Continuing the trend from my last update of honoring the recently passed great contributors to our society (Gene Wilder and John Saunders are still missed), I submit the following .gif of a baseball player that had a joy for baseball that few players ever show, along with hall of fame talent.
Anyway, I’ve detailed my method (shamelessly borrowed from Eno Sarris and the team at Rotographs) in previous posts, so I won’t go over it here. Basically, I looked at the swinging strike rate and ground ball rate on each pitch type a pitcher throws and gave them a score based on their value relative to league average. I totaled up all the individual pitch scores and ended up with a single number for every starting pitcher. I cut the list off at 100 to keep it readable. Plus, they start to get pretty mediocre at that point anyway. This list is up to date for the whole 2016 season. Here is the big list:
|Rank||Pitcher||2016 Arsenal Score|
|17||Rubby De La Rosa||5.83|
Keep in mind that it doesn’t take too many starts to appear on this list (200 four seams, 100 sinkers, 50 offspeed or breaking pitches), so some more recent additions to rotations will show up.
There are some of the big names near the top like Syndergaard, Carrasco, Arrieta, Kershaw, Kluber, and Lester. We all expected them. I’m most interested in the surprises, especially those in the top 30, so I will focus on them.
It is nice to see Stroman making good on his potential, both with his results later in the year and with his score here. I still think he has upside. James Paxton’s crazy new velocity boosts all his pitches, but the results still weren’t great for much of the year. However, his arsenal is now nasty and his FIP and xFIP are all just above or below 3.0, so if he can stay healthy (a big IF), he could be a top 20 pitcher next year. His September was a good way to finish (2.06 FIP, 2.65 xFIP).
Oh, I haven’t talked about the elephant in the room yet? Yeah, Mike Montgomery is #1. What? Isn’t he the Cubs sixth starter after being a reliever/swingman in Seattle? Yes, yes he is. I think some small samples are at play somewhat here, but he does have above average ground ball and swinging strike rates on three different pitches, which is rare. His four-seam gets a ridiculous 58% (35% is average) ground ball rate, while his change-up has a 28% swinging strike rate, double the league average. I don’t think he is the best pitcher in baseball, but given a job, he will be ownable in all leagues next season and could be a reliable option.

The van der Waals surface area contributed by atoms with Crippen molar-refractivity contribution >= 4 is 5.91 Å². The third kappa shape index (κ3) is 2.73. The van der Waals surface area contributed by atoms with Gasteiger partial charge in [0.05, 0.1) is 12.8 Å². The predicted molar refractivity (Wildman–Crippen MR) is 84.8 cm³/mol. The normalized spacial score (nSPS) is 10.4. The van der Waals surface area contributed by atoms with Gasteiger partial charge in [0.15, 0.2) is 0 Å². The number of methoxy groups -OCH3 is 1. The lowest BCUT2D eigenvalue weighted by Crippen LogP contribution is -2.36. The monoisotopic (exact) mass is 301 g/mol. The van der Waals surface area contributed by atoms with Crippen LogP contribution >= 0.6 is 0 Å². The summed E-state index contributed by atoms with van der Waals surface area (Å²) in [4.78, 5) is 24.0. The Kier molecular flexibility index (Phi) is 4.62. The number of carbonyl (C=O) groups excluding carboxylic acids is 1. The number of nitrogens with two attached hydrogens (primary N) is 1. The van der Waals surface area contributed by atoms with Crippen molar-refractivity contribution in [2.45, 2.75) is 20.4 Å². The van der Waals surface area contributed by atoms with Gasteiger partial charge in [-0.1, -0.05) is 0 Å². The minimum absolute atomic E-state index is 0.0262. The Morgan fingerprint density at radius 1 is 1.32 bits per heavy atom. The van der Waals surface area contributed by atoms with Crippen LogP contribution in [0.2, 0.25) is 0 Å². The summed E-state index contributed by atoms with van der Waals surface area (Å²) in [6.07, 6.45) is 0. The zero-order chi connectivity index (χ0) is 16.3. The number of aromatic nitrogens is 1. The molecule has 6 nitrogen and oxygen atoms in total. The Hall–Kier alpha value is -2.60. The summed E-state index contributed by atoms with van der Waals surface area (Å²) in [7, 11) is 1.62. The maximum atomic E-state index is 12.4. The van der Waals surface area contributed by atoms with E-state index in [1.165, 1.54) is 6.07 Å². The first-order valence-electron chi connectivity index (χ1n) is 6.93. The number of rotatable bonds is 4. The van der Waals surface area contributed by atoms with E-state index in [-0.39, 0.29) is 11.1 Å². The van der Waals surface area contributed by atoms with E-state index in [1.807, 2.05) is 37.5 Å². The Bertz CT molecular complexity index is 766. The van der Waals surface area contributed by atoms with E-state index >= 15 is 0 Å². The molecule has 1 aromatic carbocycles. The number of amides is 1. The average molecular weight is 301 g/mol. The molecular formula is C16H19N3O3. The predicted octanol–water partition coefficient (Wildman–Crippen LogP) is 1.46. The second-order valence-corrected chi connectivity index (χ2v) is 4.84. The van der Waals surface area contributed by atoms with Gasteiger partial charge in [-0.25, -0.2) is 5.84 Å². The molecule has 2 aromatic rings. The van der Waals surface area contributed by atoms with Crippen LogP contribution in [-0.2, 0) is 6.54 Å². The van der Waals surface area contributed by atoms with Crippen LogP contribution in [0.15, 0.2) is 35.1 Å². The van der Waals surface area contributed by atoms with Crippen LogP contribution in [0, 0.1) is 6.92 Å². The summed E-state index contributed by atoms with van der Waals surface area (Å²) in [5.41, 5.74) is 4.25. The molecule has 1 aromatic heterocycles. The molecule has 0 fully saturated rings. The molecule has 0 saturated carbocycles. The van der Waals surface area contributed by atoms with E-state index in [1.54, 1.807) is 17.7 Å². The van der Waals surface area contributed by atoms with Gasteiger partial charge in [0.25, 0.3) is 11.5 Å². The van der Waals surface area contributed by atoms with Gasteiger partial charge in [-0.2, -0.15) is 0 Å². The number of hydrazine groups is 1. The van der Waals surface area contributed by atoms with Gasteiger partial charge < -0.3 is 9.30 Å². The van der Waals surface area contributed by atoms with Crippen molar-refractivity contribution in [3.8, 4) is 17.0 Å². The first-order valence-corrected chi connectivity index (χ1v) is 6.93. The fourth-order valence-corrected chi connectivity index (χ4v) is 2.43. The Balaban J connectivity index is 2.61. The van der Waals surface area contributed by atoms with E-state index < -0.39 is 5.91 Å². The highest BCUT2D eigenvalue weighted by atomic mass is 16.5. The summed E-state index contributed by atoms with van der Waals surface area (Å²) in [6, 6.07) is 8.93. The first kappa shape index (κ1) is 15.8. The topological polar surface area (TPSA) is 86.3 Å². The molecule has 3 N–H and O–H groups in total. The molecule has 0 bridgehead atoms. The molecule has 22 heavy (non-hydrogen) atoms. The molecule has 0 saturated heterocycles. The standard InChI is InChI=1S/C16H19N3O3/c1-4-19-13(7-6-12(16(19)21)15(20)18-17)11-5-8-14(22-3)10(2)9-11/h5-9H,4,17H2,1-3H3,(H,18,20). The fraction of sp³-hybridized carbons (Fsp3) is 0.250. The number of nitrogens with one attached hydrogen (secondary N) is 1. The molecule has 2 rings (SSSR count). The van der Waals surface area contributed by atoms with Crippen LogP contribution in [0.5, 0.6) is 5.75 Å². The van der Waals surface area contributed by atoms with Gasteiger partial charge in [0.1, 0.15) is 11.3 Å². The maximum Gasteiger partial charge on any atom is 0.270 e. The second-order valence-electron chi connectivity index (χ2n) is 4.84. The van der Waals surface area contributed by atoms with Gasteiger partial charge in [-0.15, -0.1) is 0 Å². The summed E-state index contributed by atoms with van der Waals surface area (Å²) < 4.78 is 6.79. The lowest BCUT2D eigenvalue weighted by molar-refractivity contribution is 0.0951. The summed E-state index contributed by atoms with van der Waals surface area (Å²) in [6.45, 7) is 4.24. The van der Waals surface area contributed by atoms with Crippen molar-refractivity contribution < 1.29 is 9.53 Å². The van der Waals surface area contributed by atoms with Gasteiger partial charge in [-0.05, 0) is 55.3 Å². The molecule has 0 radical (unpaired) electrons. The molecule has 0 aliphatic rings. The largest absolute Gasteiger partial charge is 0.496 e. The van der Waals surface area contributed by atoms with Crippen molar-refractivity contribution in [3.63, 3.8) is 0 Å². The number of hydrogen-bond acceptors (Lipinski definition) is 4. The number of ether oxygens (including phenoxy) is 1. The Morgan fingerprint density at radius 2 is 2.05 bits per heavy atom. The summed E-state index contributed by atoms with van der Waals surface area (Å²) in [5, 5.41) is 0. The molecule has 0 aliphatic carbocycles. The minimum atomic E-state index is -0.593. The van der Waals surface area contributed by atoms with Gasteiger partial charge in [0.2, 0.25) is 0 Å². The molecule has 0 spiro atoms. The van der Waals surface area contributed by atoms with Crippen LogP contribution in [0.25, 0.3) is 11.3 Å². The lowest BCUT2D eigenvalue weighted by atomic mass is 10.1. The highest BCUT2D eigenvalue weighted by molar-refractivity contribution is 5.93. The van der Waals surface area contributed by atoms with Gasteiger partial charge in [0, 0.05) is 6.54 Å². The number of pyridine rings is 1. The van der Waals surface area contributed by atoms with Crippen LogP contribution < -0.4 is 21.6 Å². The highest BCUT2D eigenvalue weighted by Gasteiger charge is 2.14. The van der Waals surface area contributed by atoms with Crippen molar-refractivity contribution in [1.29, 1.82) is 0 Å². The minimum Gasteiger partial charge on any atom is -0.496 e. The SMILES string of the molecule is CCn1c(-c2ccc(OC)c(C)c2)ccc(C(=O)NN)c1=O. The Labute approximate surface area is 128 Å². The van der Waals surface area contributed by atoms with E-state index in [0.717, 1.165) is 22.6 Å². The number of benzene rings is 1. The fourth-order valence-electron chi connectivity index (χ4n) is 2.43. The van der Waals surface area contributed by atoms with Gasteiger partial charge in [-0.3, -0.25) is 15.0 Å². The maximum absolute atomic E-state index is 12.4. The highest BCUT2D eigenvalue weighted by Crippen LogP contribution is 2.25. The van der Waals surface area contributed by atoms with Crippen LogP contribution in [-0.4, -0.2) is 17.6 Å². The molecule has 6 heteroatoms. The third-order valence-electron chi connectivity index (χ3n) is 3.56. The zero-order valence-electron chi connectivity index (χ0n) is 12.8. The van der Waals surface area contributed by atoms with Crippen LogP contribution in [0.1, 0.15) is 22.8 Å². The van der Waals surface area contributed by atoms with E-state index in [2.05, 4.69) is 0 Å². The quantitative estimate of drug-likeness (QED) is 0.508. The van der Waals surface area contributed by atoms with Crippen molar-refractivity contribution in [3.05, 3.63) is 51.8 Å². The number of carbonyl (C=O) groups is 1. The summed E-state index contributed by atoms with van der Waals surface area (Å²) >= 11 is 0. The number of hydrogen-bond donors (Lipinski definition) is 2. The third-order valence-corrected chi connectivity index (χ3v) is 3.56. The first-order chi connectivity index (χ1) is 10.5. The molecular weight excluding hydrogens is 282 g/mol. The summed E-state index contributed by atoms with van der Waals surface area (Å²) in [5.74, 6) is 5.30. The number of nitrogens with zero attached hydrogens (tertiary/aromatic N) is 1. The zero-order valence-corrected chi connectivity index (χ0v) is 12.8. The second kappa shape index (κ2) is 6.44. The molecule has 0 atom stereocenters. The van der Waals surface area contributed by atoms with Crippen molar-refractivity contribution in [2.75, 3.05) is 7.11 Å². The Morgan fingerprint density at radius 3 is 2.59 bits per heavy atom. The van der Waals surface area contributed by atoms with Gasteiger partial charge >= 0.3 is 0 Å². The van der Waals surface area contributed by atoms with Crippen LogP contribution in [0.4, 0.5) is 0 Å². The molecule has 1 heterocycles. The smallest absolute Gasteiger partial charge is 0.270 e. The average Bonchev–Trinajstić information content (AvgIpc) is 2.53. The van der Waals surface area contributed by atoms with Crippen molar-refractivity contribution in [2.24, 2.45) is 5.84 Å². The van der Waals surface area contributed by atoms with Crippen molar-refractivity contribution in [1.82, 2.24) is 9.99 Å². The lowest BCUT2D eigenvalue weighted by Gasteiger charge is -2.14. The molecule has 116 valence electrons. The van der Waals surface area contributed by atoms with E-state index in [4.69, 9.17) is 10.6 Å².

There are some young guns on this list like Taillon, Manaea, Cody Reed, Alex Reyes, Aaron Sanchez, Steven Matz, Tyler Anderson, Michael Fulmer, and then... some odd ones like Robert Gsellman, Zach Neal, and Brock Stewart. The first group all get my seal of approval and should be good options for the 2017 season. The second group will require some more discussion.
Gsellman might actually belong in the first group, even though he was never as highly touted as most of those guys. I like what he showed this year. At 23, in his first season in the majors, he put up a 2.63 FIP and 3.38 xFIP, with a 22.7% K% and an 8.1% walk rate. That is a top 25 starting pitcher in fantasy, for sure. It’s only 44 innings and his role next year is uncertain, but I prefer him to all the guys in that second group and to his teammate, Seth Lugo.
Zach Neal is weird. I don’t know him personally, so I can’t comment on his personality, but I mean his stats are weird. He had a 9.6% K%! Or, if you prefer, a 3.47 K/9. Sure he had an elite walk rate, but that is ridiculous! He had one pitch that could get swings and misses, a cutter, with a very, very good 20% SwStr%. Every other pitch fools no one. He got above average grounders on two pitches. That’s really it. I’m not sure why he ended up so high on this list, but he did get a ton of ground balls. I’m going to stay away until he shows he can get his K% into the 17% range or higher.
Brock Stewart tore up the minors this year en route to the Dodgers. Well, things did not go so well in the majors, with a 5.79 ERA, 5.90 FIP, and 5.03 xFIP. The arsenal score likes him because his two secondary pitches really fooled hitters and his slider also generated 75% ground balls. However, those things alone aren’t enough for me to buy him for 2017 yet. He probably won’t have a job to start the year and he needs to cut down on the home runs and boost the K% a little to keep his ERA below 4.
That’s all the names from the top 30 or so I thought were worth discussion or that I hadn’t discussed recently elsewhere, but let me know in the comments if you have any questions about anyone on the list. I can certainly let you know how they got to their total score (which pitches, grounders, swinging strikes, a combination, etc.) or answer any questions about them in general.
Coming up next time: a comparison of arsenal scores from 2015 and 2016 to see whose arsenal improved or declined the most this season. Tschus!